PC: Can you share a couple fun facts about a couple of our presidents with us?
JT: Of course, I found out a lot of fun facts about the first ladies as well. A great fun fact that I found about one of first ladies is that, Grace Coolidge was a renegade herself, because she was the very first ‘first lady’ to hold press conferences of her own and to speak her own ideas.
PC: Everybody’s paying attention to the recent indictment of Governor Rick Perry. I actually just read an article you wrote about Rick Perry not being the first politician to face partisan wrath for a veto. Can you tell us more about that?
JT: Absolutely. Through my research, I found that history does repeat itself indeed. If you look back to the 1840s at our tenth president, John Tyler, you can find that Rick Perry is not the first politician to be chastised for a veto…He (John Tyler) was also very well known for his vetoes… He vetoed the independent treasury system and many other Congressional tariffs that had been passed. Congress was very mad about that, and the Whigs, which was his own party. And so when he vetoed the Congressional tariff bill twice, the Whigs in Congress tried to impeach him! But then realizing they really had no grounds for that, it didn’t go anywhere.
So, in light of Rick Perry’s recent indictment over a veto, which was in his full power, you can see that sometimes chastisements are ‘partisanly’ charged.
PC: Based on what you have researched and written about all of our presidents, do you think that anybody could be president if they really wanted to be?
JT: I actually have a campaign on my twitter right now, ‘You Can Be president Too,” http://vimeo.com/101767754 and I made these videos where I talk about the hardships our presidents have encountered. For example, Ulysses S. Grant, even though he was a great Civil War military general, he couldn’t even hold a job or even grow a crop for his family before he became president. And Harry Truman’s small business failed. And Andrew Jackson had little to no real schooling in his childhood.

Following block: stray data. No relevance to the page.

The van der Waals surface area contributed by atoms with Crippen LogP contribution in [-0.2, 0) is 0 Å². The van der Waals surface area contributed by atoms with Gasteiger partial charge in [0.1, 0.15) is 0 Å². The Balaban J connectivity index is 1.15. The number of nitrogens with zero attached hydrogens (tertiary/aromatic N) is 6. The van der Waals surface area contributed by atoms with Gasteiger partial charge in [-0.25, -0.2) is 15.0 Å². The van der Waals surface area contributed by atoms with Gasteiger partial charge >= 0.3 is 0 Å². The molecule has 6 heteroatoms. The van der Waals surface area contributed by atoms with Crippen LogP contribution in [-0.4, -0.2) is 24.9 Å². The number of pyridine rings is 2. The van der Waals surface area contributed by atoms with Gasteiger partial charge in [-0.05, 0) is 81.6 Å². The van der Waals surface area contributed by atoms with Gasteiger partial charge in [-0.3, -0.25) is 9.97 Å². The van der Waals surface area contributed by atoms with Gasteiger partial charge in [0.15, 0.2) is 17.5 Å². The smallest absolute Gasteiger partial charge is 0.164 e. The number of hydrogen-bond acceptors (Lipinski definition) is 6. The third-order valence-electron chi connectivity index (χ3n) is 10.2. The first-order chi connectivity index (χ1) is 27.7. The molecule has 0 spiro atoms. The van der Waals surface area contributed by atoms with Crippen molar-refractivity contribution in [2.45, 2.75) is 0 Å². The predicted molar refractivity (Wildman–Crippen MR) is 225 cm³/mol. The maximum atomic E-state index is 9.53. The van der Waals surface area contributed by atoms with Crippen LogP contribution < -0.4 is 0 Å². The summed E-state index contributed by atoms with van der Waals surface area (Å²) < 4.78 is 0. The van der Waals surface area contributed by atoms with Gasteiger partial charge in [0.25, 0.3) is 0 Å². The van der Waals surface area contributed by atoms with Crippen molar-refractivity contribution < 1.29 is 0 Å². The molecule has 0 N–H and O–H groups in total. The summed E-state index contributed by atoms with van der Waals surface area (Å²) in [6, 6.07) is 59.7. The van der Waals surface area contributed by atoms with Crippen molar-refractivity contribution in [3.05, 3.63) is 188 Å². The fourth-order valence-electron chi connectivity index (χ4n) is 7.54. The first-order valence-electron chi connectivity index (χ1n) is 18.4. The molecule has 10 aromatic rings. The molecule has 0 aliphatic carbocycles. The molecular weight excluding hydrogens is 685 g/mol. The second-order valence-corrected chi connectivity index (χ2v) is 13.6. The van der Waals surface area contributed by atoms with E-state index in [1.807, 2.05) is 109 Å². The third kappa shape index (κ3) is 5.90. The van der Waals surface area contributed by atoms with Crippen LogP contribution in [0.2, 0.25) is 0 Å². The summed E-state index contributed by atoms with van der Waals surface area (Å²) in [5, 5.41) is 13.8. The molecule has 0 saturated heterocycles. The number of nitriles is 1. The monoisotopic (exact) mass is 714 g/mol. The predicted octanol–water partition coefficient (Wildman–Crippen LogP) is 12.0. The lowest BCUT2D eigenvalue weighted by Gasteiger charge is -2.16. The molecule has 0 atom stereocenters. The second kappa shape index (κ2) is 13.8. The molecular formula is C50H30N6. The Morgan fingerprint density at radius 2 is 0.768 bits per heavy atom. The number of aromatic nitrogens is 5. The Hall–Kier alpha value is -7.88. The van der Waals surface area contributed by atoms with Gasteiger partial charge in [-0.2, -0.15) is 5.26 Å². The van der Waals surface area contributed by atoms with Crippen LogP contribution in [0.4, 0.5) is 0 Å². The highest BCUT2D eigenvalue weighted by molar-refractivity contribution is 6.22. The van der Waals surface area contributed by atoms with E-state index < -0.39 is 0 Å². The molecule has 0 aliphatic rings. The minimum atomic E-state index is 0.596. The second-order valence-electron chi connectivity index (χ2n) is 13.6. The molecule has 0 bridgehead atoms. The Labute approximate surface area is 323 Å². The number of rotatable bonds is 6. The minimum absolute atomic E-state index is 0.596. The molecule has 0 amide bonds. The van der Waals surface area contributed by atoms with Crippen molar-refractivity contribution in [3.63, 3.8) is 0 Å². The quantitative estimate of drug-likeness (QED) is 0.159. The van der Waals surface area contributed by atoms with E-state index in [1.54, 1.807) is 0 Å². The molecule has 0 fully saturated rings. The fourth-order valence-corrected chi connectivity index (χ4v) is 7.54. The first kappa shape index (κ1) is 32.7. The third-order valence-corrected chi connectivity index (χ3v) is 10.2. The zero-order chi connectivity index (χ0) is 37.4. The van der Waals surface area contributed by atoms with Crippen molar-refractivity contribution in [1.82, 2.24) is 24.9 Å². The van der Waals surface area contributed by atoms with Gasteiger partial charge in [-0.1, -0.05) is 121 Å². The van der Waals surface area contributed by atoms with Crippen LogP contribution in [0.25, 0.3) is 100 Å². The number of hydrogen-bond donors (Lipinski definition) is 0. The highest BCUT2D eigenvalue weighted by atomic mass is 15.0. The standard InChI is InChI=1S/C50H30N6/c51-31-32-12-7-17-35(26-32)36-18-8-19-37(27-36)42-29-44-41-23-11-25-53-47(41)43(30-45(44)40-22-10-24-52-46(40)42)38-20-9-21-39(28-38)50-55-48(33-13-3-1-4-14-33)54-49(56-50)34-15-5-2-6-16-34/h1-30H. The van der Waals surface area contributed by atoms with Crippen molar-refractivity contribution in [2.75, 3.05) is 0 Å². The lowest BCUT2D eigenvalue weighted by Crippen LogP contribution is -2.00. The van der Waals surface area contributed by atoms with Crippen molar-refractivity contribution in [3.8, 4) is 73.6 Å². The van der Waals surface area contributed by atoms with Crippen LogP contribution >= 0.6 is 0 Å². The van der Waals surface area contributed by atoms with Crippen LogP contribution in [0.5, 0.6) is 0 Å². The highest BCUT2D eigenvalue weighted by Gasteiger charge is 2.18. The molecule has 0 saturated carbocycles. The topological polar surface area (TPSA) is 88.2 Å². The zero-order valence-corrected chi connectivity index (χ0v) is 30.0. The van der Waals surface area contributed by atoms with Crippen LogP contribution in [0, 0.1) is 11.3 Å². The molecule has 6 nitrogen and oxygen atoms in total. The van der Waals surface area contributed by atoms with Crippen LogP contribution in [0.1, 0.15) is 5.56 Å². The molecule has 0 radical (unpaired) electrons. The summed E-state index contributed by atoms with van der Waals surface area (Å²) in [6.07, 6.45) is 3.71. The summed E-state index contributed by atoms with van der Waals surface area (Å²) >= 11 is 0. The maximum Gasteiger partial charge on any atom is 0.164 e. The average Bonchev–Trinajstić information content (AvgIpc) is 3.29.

So, a lot of these presidents have a lot in common with us, and as I said before, it’s the hardships that made them the great men that they were. And you can see this in Abraham Lincoln as well… he was always known for his humor but he remarked that it was actually his deep depression that led to his great humor and his ability to lead. So I do believe that anybody can be president and it just requires a great determination, also a love of country and our Constitution.
PC: You are obviously a very busy teenager. How do you balance school with your writing and speaking engagements?
JT: Well, it is kind of hard to balance it all sometimes, especially since I’m about to be a junior in high school. My mother’s always taught me to be very diligent with my timing. It’s a challenge but I somehow manage to do it.
PC: Do you plan on a career in politics?
JT: I do! I hope to serve my country in the political realm in the future.
PC: What do you enjoy doing in your free time?
JT: Of course, I’m a die-hard Texan. And my mother and I have a 300-acre ranch here in Texas so I love being on my ranch and being out there with my 25 Longhorn cattle, my two Angus cattle, my pony, my 4 dogs, and my 2 cats. That’s where I like to be reading or hiking or doing anything of that nature.
PC: When is your book coming out?
JT: It’s released September 30th.